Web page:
Fundamental Features Hidden Inside Your Temperature Transmitters

by | Oct 9, 2014 | Measurement Instrumentation, Temperature | 0 comments

Emerson’s Cheng Vue shared tips for getting more insights from a Rosemount temperature transmitter. Here’s his presentation’s abstract:

Your installed temperature transmitter has features and diagnostics integral to its basic design that can be used to track, mitigate or diagnose process and device abnormalities. These features are fundamental to helping you understand your process variables. Do you know what these features are and how to use them? Discover how to utilize your Rosemount Temperature Transmitters to their fullest abilities, and you can be sure to get the most out of your Single and High Density Temperature Measurement Points!

Cheng opened noting some of the issues that can occur with temperature measurements. Problems with the temperature sensor and associated wiring can occur. Electromagnetic interference can impact the signal. Information within the transmitter can be used to optimize the process.

Temperature sensors and sensor wiring are very susceptible to failure from interface with the process, including temperature fluctuations and exposure to moisture and vibration.

One capability to prevent sensor and sensor wiring problems is Hot Backup, which provides a constant Primary Variable despite a sensor failure. For inaccuracies due to sensor drift where two temperature sensors are installed on a critical process, they both must be giving accurate readings. The sensor drift alert helps track the reliability of 2 sensor measurements.


For thermocouple temperature sensors typically installed in high temperature processes and ones expensive to shutdown, the thermocouple degradation diagnostic can detect and alert on early problems.

AC-Power-Noise-FilteringFor the second class of issues, electromagnetic interference (EMI), ambient noise can affect measurement accuracy. Temperature sensor wiring can act as an antenna for EMI from transient electrical noise and AC power noise. Open sensor holdoff helps avoid high voltage transient noise, such as lightning, that cause open sensor alarms.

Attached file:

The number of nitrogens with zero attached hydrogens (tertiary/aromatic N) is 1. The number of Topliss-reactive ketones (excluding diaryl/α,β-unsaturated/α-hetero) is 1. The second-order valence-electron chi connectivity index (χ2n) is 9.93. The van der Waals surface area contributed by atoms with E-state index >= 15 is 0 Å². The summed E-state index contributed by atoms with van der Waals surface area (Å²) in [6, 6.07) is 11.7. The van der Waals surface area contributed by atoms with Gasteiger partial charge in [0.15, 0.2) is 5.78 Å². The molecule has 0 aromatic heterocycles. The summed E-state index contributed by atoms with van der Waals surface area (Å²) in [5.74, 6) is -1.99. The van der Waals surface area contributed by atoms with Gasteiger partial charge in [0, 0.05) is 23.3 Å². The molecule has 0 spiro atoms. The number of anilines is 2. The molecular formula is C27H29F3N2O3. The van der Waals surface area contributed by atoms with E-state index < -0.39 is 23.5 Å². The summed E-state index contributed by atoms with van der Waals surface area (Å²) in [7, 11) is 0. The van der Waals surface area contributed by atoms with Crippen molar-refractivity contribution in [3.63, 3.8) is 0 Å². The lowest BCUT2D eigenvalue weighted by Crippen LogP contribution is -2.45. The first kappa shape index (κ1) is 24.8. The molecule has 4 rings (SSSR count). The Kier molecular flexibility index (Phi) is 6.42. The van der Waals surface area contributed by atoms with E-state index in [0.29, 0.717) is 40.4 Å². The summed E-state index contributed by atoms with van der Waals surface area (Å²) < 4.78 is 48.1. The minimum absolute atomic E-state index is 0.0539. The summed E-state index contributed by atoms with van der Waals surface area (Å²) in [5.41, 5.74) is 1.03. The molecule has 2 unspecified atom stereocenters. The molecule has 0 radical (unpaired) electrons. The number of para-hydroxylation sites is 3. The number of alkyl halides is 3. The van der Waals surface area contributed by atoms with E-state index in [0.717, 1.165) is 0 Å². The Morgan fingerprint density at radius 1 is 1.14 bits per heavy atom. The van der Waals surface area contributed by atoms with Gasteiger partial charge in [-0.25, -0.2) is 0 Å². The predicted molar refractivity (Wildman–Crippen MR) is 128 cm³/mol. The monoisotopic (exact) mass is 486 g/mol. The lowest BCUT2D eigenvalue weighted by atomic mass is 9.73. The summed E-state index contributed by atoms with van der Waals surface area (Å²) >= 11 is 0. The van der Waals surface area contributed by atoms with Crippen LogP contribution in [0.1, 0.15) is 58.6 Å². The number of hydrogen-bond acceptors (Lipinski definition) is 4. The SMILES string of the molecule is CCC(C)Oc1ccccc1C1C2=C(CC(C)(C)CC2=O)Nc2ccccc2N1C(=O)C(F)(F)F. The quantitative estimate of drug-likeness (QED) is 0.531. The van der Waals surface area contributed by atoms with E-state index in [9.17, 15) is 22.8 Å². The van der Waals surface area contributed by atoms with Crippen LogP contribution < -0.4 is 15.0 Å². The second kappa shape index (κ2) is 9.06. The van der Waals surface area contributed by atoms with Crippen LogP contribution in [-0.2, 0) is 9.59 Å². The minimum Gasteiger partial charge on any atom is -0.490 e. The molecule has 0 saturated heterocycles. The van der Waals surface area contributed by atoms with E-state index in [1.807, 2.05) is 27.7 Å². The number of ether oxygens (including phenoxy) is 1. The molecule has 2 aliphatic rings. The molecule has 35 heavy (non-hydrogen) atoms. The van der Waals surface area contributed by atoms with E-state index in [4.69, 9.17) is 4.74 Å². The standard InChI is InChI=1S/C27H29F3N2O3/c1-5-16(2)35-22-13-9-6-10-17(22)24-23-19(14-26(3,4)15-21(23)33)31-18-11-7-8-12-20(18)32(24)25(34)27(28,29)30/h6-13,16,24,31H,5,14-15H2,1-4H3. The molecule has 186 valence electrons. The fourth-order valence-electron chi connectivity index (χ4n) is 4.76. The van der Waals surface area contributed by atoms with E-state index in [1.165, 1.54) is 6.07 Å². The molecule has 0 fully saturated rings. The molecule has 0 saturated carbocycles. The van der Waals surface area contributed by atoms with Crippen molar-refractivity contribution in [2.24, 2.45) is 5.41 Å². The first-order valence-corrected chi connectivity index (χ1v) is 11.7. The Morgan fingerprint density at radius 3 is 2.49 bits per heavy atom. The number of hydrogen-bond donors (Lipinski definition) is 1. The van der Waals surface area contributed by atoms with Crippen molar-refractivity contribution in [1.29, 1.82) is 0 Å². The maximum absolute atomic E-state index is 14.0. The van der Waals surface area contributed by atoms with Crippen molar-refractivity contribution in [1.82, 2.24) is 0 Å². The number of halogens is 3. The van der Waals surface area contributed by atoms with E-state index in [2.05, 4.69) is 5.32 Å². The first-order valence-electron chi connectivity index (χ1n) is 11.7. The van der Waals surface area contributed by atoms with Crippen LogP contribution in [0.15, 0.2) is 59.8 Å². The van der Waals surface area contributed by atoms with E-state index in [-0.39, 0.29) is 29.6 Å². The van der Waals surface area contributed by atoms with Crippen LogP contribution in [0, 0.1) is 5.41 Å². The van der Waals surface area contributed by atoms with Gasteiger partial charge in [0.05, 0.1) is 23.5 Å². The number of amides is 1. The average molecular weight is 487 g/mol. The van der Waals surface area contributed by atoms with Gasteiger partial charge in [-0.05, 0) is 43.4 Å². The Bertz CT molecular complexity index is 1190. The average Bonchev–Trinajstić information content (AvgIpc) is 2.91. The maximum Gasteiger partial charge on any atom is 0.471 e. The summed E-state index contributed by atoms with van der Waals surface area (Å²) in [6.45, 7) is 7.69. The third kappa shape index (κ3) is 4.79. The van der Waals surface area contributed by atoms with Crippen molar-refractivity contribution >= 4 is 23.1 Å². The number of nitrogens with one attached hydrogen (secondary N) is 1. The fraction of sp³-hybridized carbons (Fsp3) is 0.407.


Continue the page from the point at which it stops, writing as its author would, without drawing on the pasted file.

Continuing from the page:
For intermittent temperature readings, where the transmitter is reporting extreme temperature fluctuations on a high vibration or high noise installation, an intermittent sensor detect diagnostic can be used. And for AC power noise, a line voltage filter is available to mitigate this 50 or 60Hz noise.

Process optimization is the final area where diagnostics and capabilities are available. To assist with troubleshooting which includes diagnosing errant and reoccurring alarms, verify correct installations, find temperature-related quality issues and optimize measurement accuracy. Transmitter-sensor matching addresses insufficient measurement accuracy.

Configurable process alerts helps spot temperature fluctuations beyond configured values. These capabilities in the Rosemount temperature transmitters can be used to track, mitigate or diagnose process and device abnormalities.

You can connect and interact with other temperature measurement experts in the Temperature track of the Emerson Exchange 365 community.

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The opinions expressed here are the personal opinions of the authors. Content published here is not read or approved by Emerson before it is posted and does not necessarily represent the views and opinions of Emerson.

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